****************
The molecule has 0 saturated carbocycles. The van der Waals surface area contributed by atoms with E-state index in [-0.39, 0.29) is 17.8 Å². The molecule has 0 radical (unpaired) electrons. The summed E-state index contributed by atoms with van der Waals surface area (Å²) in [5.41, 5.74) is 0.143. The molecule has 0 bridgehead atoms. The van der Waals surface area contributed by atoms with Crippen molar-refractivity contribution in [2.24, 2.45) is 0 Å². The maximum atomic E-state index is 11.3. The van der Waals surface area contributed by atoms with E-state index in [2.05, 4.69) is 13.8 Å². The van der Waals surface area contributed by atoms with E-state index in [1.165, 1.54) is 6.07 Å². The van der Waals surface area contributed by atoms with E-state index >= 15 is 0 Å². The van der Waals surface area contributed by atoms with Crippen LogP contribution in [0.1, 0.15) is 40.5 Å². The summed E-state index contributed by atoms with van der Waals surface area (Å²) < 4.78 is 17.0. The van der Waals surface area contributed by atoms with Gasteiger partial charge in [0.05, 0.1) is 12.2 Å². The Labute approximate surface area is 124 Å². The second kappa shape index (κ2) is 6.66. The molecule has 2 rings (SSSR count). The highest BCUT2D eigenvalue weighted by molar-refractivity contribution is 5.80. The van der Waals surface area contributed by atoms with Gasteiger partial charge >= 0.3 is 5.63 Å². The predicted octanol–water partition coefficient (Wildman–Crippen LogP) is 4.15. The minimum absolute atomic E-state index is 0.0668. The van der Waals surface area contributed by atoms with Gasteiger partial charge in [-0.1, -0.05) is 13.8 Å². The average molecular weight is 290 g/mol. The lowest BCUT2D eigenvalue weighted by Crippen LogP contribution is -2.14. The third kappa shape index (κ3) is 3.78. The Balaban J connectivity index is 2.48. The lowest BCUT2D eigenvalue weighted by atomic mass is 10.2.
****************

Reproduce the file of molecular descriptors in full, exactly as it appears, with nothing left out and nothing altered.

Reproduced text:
The molecule has 0 saturated carbocycles. The van der Waals surface area contributed by atoms with E-state index in [-0.39, 0.29) is 17.8 Å². The molecule has 0 radical (unpaired) electrons. The summed E-state index contributed by atoms with van der Waals surface area (Å²) in [5.41, 5.74) is 0.143. The molecule has 0 bridgehead atoms. The van der Waals surface area contributed by atoms with Crippen molar-refractivity contribution in [2.24, 2.45) is 0 Å². The maximum atomic E-state index is 11.3. The van der Waals surface area contributed by atoms with E-state index in [2.05, 4.69) is 13.8 Å². The van der Waals surface area contributed by atoms with E-state index in [1.165, 1.54) is 6.07 Å². The van der Waals surface area contributed by atoms with E-state index >= 15 is 0 Å². The van der Waals surface area contributed by atoms with Crippen LogP contribution in [0.1, 0.15) is 40.5 Å². The summed E-state index contributed by atoms with van der Waals surface area (Å²) < 4.78 is 17.0. The van der Waals surface area contributed by atoms with Gasteiger partial charge in [0.05, 0.1) is 12.2 Å². The Labute approximate surface area is 124 Å². The second kappa shape index (κ2) is 6.66. The molecule has 2 rings (SSSR count). The highest BCUT2D eigenvalue weighted by molar-refractivity contribution is 5.80. The van der Waals surface area contributed by atoms with Gasteiger partial charge >= 0.3 is 5.63 Å². The predicted octanol–water partition coefficient (Wildman–Crippen LogP) is 4.15. The minimum absolute atomic E-state index is 0.0668. The van der Waals surface area contributed by atoms with Gasteiger partial charge in [-0.1, -0.05) is 13.8 Å². The average molecular weight is 290 g/mol. The lowest BCUT2D eigenvalue weighted by Crippen LogP contribution is -2.14. The third kappa shape index (κ3) is 3.78. The Balaban J connectivity index is 2.48. The lowest BCUT2D eigenvalue weighted by atomic mass is 10.2.